Europe’s travel rules are dropping as fast as its Covid cases

Travel restrictions are rapidly disappearing in Europe, with new announcements coming every week – and, more recently, every day.

Changes to scrap Covid-related travel rules gained momentum in January as a wave of omicron-related infections engulfed the continent.

But parts of Europe have not waited to act. Citing high vaccination rates and the mildness of most omicron infections, nations moved to abandon rules deemed more effective in the global fight against Covid-19.

Tests can end first

Before Covid infections peaked in Europe in late January, the UK and Switzerland had already announced they were scrapping pre-departure Covid testing for vaccinated travellers. Meanwhile, other European countries have shortened self-isolation periods and dropped color-coded travel restrictions.

The Council of the European Union recommended on January 25 that member countries apply a “person-based approach” – rather than a country-based approach – which allowed free travel for those who had a digital Covid certificate from the EU that showed proof of vaccination with an EU-approved vaccine, a recent negative Covid test, or recovery from an infection.

I think travel will be much better when people know they just need to be vaccinated – it’s as simple as that.

Dale Fisher

Group Head of Medicine, National University Health System of Singapore

On February 22, the Council recommended that member countries open up more widely to travelers from outside the EU too – with the caveat that they are vaccinated or have recently recovered. However, the recommendation did not include a provision allowing foreigners to enter with only negative Covid test results.

This makes sense for countries, especially those with strained hospital systems, because unvaccinated people are at higher risk of severe illness, said Cyrille Cohen, head of the immunotherapy lab at Israel’s Bar-Ilan University. .

“Vaccines are still very effective in preventing serious disease by a factor of 10 times greater,” he said.

Most countries require travelers to be vaccinated because “they’re not going to put a strain on the country,” agreed Dale Fisher, group leader of medicine at the National University Health System in Singapore.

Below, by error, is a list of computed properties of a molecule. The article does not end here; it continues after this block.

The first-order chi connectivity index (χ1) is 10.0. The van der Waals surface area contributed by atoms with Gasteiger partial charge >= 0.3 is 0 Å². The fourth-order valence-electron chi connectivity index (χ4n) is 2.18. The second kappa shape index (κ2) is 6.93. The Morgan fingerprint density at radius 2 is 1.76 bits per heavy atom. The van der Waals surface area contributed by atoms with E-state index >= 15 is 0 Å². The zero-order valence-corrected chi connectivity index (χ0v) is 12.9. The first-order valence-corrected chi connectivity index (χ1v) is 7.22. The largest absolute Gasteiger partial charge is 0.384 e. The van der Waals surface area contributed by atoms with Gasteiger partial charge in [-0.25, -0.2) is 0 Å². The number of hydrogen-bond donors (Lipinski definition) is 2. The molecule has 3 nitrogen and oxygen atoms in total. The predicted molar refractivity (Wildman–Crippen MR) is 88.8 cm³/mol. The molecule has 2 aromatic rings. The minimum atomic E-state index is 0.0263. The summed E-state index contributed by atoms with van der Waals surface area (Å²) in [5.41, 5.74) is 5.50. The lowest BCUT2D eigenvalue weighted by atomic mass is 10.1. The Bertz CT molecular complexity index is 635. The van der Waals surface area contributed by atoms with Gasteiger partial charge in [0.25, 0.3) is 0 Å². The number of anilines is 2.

Pre-trip testing is different, he said, calling it both inconvenient and unsustainable.

“You can’t do this forever; [tests] will have to go someday,” he said. “I think travel will be much better when people know they just need to be vaccinated – it’s as simple as that.

Rules in Europe today

Indeed, many countries in Europe are dropping some mandatory testing requirements, including France, Finland, and Lithuania, among others.

Some countries – such as Greece, Portugal, Croatia and Denmark – are also relaxing vaccination requirements, although some are limiting this to travelers from the EU or Schengen countries who test negative or who have recently restored.

Iceland ended all national and border Covid-19 restrictions last week.

Sam Spicer | time | Getty Images

Iceland and Norway, however, lifted almost all Covid-related travel restrictions this month, meaning travelers do not need to take tests or be vaccinated to enter, although certain rules still apply to the Norwegian archipelago of Svalbard. Like Denmark, both countries are dropping internal requirements, such as mask-wearing, social distancing rules and event limits.

Although the Council of the EU attempts to coordinate Covid restrictions in Europe, its recommendations are not binding on EU member countries. So, at present, a hodgepodge of travel rules governs the continent.

But, broadly speaking, the rules are moving in the same direction – towards a more travel-friendly environment with fewer, and in some cases no, Covid restrictions.

Covid cases drop rapidly

Daily cases in Europe have more than halved over the past month, from some 1.7 million daily Covid cases at the end of January to around 730,000 by February 25, according to Reuters.

Over the past two weeks, infections have declined in all major European countries, according to the news agency, with one major exception: Iceland, where cases are rising.

The continent has confirmed nearly 155 million total cases and more than 2 million deaths. However, cases are still high across the continent, accounting for 40 out of 100 cases globally, Reuters said.

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